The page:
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A Chicken in Every Potholder

Photo credit: National Education Association


Bristling at the idea of banned books? Of muzzled classrooms? Don’t despair. Go to your kitchen and pick up a potholder. Yes, that same piece of cloth you use to pull a roast out of the oven. That utilitarian work of art will reveal all you need to know about our historical period, and our issues of gender, race and sexuality.

This year on my AgArts from Horse & Buggy Land podcast, I announced a contest for favorite potholders. Entries flowed in with commentaries from their owners. There were potholders that documented the pandemic, and those tied to family, farming and food. They were feminist potholders. And grilling mitts in the shape of fish to take on camping trips. 

Pictures of religious potholders were sent in on the same day as potholder puppets of dragons and devils. Rip Russell of Iowa City, IA, remembered making potholders as a child with his grandmother on a little toy loom. In retirement, he took up the craft again.

 Other potholders had been Christmas gifts passed down from one generation to another. Mary Nevel, from Murfreesboro, TN, entered two well-worn, well-loved potholders that her mother had embroidered years before.

“This mitt was a gift from one of my sisters,” Aleta Porcella in Iowa City, said of a yellow piece of quilted cloth with a picture of a woman farmer, scattering feed to her chickens. Near the top of the mitt were the words:  I’m not bossy.  Near the bottom:  I’m the boss.

“One of my coping mechanisms during Covid was to make potholders,” Jean Graham, from Austin, TX, said. “I used re-cycled materials I already had around the house. Real Men Cook was made out of fabric I got in West Africa more than 30 years ago.”

Susan Strawn, Ph.D. in Textiles and Clothing from Iowa State University, judged the contest. With a potholder collection of her own that spans over a century, she provided insights on our podcast (Episode #36) interview:

 For the most part, you’re right, people just used the corner of an apron or something like that. And when you think about it, they used to cook on a hearth with a pot that swung over the fire. So, they used tools to access their food. They didn’t need potholders that much. But that said, I found that there are museums with potholders that are quite old. The Smithsonian National History Museum has a potholder that dates back to 1835.

Then there are the potholders that have messages from the Civil War era. They read: ANY HOLDER BUT A SLAVEHOLDER. And they were made by women in the North and sold to support the soldiers.

But really, potholders get started as folklore around the turn of the twentieth century. Then you start seeing these little muslin potholders with sayings on them like: HOT POT, I FEEL YOU NOT. Potholders follow along as people’s lives change. And as demographics and marketing changes.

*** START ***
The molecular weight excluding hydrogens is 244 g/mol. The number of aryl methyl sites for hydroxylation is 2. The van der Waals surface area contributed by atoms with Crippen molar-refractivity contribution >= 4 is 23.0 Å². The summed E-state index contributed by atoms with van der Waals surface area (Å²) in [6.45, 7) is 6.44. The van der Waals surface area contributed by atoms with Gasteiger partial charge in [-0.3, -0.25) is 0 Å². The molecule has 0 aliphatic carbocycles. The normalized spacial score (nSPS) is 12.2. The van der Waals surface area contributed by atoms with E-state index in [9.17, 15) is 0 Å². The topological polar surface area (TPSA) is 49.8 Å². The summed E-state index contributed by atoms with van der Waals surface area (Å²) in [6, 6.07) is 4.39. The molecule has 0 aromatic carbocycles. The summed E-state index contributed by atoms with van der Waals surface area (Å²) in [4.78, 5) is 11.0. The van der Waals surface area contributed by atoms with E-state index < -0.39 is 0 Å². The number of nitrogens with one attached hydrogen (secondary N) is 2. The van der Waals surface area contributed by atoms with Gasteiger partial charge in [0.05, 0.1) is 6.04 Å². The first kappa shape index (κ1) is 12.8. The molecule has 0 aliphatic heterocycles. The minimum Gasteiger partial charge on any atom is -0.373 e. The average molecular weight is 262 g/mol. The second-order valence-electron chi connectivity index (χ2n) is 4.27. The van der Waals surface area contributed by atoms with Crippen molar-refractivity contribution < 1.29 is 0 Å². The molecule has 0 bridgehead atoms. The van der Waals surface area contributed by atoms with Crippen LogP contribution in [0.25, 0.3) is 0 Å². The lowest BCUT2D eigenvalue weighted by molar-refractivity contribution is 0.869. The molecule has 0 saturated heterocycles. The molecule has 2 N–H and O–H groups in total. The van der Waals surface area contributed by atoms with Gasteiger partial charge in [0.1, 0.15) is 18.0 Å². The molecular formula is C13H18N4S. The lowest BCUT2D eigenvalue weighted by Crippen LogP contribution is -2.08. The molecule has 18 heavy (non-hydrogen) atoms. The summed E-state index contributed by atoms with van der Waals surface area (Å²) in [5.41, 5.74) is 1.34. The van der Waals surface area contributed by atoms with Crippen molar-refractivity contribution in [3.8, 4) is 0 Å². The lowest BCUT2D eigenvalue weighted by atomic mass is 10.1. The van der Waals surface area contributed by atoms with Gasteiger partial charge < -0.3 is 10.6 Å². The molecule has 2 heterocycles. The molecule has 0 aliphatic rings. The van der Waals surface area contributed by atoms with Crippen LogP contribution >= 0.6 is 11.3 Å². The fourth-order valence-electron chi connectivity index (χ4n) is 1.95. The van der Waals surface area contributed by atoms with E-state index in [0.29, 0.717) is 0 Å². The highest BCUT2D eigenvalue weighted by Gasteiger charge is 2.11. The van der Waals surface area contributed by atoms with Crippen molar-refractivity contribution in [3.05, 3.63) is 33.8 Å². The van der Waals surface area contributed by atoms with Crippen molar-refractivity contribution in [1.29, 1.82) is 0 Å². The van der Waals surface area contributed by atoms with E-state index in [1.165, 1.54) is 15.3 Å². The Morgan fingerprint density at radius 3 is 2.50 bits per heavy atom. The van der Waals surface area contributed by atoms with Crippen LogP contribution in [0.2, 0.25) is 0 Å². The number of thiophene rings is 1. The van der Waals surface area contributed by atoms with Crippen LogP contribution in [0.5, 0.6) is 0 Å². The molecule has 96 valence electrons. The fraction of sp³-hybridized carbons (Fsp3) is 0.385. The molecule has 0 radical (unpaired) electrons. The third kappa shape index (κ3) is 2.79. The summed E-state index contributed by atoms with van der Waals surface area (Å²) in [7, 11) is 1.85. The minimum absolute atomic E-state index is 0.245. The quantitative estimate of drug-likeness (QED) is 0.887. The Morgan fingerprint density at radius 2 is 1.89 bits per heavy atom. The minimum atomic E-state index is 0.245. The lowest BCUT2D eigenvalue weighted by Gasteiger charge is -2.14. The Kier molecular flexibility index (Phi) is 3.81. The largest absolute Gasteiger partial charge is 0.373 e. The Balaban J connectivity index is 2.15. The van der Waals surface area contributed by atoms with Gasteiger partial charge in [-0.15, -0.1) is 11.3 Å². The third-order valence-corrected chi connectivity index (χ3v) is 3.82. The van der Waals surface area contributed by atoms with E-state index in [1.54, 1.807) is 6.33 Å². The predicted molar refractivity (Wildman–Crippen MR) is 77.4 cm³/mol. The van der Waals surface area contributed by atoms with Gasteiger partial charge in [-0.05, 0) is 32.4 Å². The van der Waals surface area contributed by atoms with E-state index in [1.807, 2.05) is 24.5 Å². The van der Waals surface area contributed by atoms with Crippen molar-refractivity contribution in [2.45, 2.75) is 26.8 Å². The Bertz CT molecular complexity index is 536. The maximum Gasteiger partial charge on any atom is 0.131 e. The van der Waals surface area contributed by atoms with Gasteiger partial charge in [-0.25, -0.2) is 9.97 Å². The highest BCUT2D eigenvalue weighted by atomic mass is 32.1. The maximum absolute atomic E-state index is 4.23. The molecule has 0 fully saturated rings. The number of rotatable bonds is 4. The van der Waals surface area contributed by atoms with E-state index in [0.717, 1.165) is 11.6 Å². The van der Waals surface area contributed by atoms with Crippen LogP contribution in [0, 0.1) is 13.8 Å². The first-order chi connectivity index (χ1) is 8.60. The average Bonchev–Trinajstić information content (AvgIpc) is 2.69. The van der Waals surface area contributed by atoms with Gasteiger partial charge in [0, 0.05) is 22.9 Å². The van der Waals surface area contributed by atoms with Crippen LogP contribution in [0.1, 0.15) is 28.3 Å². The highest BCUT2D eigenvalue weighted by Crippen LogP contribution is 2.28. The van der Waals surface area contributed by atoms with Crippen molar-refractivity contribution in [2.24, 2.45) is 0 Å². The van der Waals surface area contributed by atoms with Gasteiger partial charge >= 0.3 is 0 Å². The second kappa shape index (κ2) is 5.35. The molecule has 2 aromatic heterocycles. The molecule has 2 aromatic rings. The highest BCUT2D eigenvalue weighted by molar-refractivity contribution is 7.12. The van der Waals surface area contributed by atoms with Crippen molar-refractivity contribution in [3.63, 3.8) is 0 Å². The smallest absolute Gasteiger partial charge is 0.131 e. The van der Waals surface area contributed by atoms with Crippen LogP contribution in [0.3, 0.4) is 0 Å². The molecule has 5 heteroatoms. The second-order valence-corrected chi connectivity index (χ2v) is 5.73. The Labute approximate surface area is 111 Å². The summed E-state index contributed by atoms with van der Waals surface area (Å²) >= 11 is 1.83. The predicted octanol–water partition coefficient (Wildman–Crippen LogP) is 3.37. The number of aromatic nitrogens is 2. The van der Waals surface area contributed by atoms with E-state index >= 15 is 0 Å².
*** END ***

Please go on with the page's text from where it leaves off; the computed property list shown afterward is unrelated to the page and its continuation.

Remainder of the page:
After World War I, when more people are moving into smaller houses—bungalows—and they have fewer servants, the woman of the house is in the kitchen doing her own cooking. The potholders become more colorful and become décor. What I find then, I have dozens of potholders in my collection that are human faces. It’s almost like the cook needed some company in the kitchen.

Getting into the 1930s, women would piece fabrics, so the potholders looked like quilts. Then, of course, the looper potholders go back to the industrial manufacture of socks and stockings. They would cut the tops off of them and there would be little knit loops. Those were going to waste until somebody figured out that they could package them with a portable loom and they could sell them to these Depression era housewives. They would weave them into these looper potholders. Then by the 1950s, the loom was a child’s toy.

Strawn finds that potholders reflect history, culture and society. For example, until current times, the only genders represented on potholders were male and female. Often, potholders represented immigration with Swedish flags or a little Dutch girl.  The images of Asians or African-Americans, though, were very derogatory. Today we cringe at them but when they were created, people found them “cute.” Henry Lewis Gates Jr. wrote how these memorabilia potholders suggested African-American’s place was “in the kitchen.”

Find more potholders and their suggestions by watching the online exhibits of both Strawn’s collection and the Buggy Land contestant submissions. And listen to the full Susan Strawn interview on Episode #36 of AgArts from Horse & Buggy Land. Read the first chapter of Strawn’s memoir about knitting on The Blazing Star Journal.

The exhibits were curated by Susan Strawn and the videos producer by Janine Calsbeek.